Foot-and-mouth disease virus (FMDV) infects cloven hoofed (two-toed) mammals such as cattle, sheep, goats, pigs and various wildlife species. The virus belongs to the family Picornaviridae, genus Aphthovirus. FMDV is a non-enveloped virus with a single stranded RNA genome. There are seven types (serotypes), that are subject to high mutation rates which constantly generate new FMDV variants.
- Foot-and-mouth disease is a notifiable disease and should be reported.
Please see the Defra website for advice on how to spot and report the disease.
Foot-and-mouth disease (FMD) is one of the most contagious animal diseases. The 7 serotypes all cause similar clinical signs which can occur 2-14 days after being infected.
- Blisters on the feet, mouth, nose, muzzle and teats causing lameness and salivation
- Reduced appetite due to painful blisters in the mouth, causing milk drop and weight loss
- Death can also occur in young animals
- In a susceptible population a large proportion of the herd or flock will show clinical signs of FMD
FMD is highly contagious - as little as 10 virons are needed in order to infect an animal. FMD is passed on to healthy animals by coming in to direct contact with infected animals. Indirect contact with contaminated objects (fomites) such as vehicles, clothing, footwear, bedding etc. can also spread FMD. Consuming contaminated feed or milk can transmit the virus as well as through respiratory aerosols - the virus can be carried on the wind and travel fairly large distances, even over sea.
FMD occurs in parts of Africa, the Middle East, Asia and parts of South America and cause huge economic losses when an outbreak occurs in countries free from FMD.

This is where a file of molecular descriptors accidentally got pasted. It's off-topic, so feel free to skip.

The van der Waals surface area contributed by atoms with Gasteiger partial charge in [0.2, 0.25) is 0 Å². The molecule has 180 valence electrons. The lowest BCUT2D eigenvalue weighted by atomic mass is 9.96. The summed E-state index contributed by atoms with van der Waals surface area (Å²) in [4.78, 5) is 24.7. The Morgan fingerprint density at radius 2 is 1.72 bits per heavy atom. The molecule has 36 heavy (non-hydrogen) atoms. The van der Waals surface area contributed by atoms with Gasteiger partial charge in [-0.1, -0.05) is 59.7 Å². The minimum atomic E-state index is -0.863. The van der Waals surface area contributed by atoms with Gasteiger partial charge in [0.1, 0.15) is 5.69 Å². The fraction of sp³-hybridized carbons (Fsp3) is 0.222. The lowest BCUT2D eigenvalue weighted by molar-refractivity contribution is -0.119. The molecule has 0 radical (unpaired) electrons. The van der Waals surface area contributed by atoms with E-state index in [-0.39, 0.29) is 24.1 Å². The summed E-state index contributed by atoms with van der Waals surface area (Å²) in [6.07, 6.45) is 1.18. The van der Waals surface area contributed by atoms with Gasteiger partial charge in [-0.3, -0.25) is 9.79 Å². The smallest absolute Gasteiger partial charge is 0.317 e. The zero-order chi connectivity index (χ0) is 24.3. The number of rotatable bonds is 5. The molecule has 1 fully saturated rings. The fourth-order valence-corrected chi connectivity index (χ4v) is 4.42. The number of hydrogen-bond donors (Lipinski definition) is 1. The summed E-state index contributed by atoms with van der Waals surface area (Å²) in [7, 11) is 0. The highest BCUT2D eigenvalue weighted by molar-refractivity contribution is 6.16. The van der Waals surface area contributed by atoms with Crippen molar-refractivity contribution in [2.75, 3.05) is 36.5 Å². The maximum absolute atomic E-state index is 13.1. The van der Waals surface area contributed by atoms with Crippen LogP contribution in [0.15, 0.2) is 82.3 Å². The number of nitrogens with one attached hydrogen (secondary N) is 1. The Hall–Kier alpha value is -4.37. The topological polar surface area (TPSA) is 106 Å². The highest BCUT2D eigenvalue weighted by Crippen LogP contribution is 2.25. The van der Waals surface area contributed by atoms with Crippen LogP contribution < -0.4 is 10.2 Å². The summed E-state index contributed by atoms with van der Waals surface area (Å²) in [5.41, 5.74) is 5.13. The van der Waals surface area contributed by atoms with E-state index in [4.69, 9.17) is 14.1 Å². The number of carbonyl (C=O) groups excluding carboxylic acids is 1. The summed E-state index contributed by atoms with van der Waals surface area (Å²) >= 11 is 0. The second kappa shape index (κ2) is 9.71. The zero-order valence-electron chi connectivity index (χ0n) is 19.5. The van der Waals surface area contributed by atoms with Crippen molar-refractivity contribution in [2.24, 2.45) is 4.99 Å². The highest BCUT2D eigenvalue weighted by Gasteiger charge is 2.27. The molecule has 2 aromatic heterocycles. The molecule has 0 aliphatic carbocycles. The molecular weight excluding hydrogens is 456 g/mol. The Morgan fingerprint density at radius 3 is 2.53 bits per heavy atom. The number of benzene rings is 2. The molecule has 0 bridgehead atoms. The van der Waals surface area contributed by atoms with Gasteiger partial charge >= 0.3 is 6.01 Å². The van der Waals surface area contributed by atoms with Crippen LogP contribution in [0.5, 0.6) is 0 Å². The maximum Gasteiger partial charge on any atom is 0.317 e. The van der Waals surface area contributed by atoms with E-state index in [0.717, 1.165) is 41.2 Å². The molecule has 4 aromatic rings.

Impact for Society – what are we doing?
The Pirbright Institute is the World and European reference laboratory for FMD and work is ongoing to improve diagnostics (especially in the field) and our understanding of the transmission and immune responses to infection.
There are vaccines available for FMD but they are serotype specific; therefore a vaccine against one serotype won’t necessarily provide protection against another. The Institute is working on novel vaccines which may provide protection against multiple types.
By imaging the protein structure of the FMD outer proteins our scientists have been able to replicate and strengthen the virus structure without needing to use any genetic material. This means that the stronger synthetic structures can be used in vaccines without the need to keep them refrigerated, and without the fear that the virus can mutate back to a virulent form. This also helps to distinguish between animals that have been vaccinated and animals that have been infected.